The Year of Yes, ep. 18: YES TO SELF-COMPASSION


In a world of endless selfies and obsession with "self-discovery" and "self-improvement," I once believed that the concept of self-compassion fell into the categories of derivative and superfluous. How wrong I was. 

Metta meditation, also known as "loving-kindness" meditation, involves the simple practice of directing well-wishes towards yourself and other people. I was first taught this practice by the one and only Sharon Salzberg, a master of metta meditation. I have been practicing metta intermittently over the last two years, mainly directed toward other people while on the train and while walking the streets of NYC. Over the last month, it's come back with a renewed fervor and reverence.

From the outset, metta meditation may seem too elementary, sappy, and downright silly. I asked Sharon in class last year, "people actually do this all day, every day during retreats at your [Insight Meditation] center?" She responded simply, "yes, all day, every day." At the time, it seemed impossible, improbable. I was having a hard time connecting to it all. 

As I wrote in the last episode, I've been going through some significant and good but also rather intense transitions these past few months -- a new puppy, a partner who's had to work 16 hours per day, and increasing demands and duties in my work life. During this process, my inner voice - the critical one that will never have enough - was particularly loud and persistent. There have been a lot of "should" statements and "you need to" directives rolling around in my head. There was also that cloudy feeling hovering over me that I can only describe as a "funk."

And this is when metta came to the rescue. Sharon taught us at Nalanda again a few weeks ago. We did a metta meditation together, and that voice, for the first time in a long time, quieted down. It felt revolutionary, and so I started practicing metta again - but this time, with a focus toward myself. It dawned upon me that I was developing compassion toward myself and that this self-compassion has nothing to do with the ego.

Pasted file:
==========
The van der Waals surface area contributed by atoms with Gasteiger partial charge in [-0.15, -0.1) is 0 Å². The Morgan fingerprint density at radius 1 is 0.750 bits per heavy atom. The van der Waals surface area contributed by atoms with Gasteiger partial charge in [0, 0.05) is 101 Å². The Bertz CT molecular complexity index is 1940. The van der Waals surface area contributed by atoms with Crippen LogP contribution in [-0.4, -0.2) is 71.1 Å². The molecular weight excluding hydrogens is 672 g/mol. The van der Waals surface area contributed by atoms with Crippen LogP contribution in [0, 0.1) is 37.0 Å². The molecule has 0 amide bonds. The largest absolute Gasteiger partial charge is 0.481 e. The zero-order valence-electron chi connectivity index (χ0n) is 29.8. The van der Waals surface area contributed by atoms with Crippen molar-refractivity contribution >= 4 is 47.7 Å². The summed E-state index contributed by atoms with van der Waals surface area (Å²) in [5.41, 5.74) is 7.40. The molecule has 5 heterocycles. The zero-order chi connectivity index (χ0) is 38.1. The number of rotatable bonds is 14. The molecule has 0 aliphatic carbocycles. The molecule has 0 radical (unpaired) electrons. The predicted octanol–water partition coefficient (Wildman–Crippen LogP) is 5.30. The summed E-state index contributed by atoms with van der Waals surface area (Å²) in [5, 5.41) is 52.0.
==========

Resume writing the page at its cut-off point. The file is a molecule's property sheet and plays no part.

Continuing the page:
May I be healthy. May I be happy. May I be peaceful. May I live with ease.

After even just a few weeks of focusing on metta toward myself, my heart feels fuller, the voice in my head softer and less persistent, and my outlook lighter. When I feel better, I can show up for everyone else so much better.

I designed the cards pictured above shortly after my class with Sharon. They're for my patients and colleagues, strangers and friends alike, and for me.

Metta is just so powerful. Isn't it funny how the simplest things in life usually are?

Here are some great resources to further explore the magic of metta:

  • Article with directions and recorded metta meditation

  • Book by Sharon Salzberg called LovingKindness (surprise!)

  • Article by someone discussing how metta helped her through a hard time.


The Year of Yes is a weekly photo-and-word installment by Dr. Shah written with the purpose of evoking hope, resilience, and a gentle movement toward healthy change in all of us.